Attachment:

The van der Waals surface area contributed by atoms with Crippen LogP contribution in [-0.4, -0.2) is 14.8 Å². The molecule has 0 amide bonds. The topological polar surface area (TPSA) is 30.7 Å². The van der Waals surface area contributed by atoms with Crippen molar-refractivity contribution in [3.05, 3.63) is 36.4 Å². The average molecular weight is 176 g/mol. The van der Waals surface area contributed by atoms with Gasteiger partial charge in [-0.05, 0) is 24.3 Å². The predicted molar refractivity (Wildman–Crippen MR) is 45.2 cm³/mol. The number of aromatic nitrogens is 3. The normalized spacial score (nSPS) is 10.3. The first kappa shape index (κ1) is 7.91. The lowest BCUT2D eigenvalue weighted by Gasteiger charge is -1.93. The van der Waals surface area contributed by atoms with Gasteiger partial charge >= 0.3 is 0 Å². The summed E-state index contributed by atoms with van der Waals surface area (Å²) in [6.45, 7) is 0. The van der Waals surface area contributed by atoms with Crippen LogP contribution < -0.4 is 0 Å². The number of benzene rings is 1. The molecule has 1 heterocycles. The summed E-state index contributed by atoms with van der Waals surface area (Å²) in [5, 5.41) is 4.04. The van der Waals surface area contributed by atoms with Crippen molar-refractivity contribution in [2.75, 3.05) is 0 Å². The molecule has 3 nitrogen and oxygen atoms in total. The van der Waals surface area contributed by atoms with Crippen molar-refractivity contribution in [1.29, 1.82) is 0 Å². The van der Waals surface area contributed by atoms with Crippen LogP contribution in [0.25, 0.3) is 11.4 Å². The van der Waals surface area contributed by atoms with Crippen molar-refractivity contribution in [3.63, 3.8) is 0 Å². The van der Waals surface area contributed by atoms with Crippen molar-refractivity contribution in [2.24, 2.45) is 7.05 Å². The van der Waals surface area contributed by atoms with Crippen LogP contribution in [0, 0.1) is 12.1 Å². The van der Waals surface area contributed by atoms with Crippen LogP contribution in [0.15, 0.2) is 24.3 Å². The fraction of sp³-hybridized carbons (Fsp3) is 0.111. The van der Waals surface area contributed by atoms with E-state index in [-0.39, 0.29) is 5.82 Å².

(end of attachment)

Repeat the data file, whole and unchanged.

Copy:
The van der Waals surface area contributed by atoms with Crippen LogP contribution in [-0.4, -0.2) is 14.8 Å². The molecule has 0 amide bonds. The topological polar surface area (TPSA) is 30.7 Å². The van der Waals surface area contributed by atoms with Crippen molar-refractivity contribution in [3.05, 3.63) is 36.4 Å². The average molecular weight is 176 g/mol. The van der Waals surface area contributed by atoms with Gasteiger partial charge in [-0.05, 0) is 24.3 Å². The predicted molar refractivity (Wildman–Crippen MR) is 45.2 cm³/mol. The number of aromatic nitrogens is 3. The normalized spacial score (nSPS) is 10.3. The first kappa shape index (κ1) is 7.91. The lowest BCUT2D eigenvalue weighted by Gasteiger charge is -1.93. The van der Waals surface area contributed by atoms with Gasteiger partial charge >= 0.3 is 0 Å². The summed E-state index contributed by atoms with van der Waals surface area (Å²) in [6.45, 7) is 0. The van der Waals surface area contributed by atoms with Crippen LogP contribution < -0.4 is 0 Å². The number of benzene rings is 1. The molecule has 1 heterocycles. The summed E-state index contributed by atoms with van der Waals surface area (Å²) in [5, 5.41) is 4.04. The van der Waals surface area contributed by atoms with Crippen molar-refractivity contribution in [2.75, 3.05) is 0 Å². The molecule has 3 nitrogen and oxygen atoms in total. The van der Waals surface area contributed by atoms with Crippen molar-refractivity contribution in [1.29, 1.82) is 0 Å². The van der Waals surface area contributed by atoms with Crippen LogP contribution in [0.25, 0.3) is 11.4 Å². The van der Waals surface area contributed by atoms with Crippen molar-refractivity contribution in [3.63, 3.8) is 0 Å². The van der Waals surface area contributed by atoms with Crippen molar-refractivity contribution in [2.24, 2.45) is 7.05 Å². The van der Waals surface area contributed by atoms with Crippen LogP contribution in [0, 0.1) is 12.1 Å². The van der Waals surface area contributed by atoms with Crippen LogP contribution in [0.15, 0.2) is 24.3 Å². The fraction of sp³-hybridized carbons (Fsp3) is 0.111. The van der Waals surface area contributed by atoms with E-state index in [-0.39, 0.29) is 5.82 Å².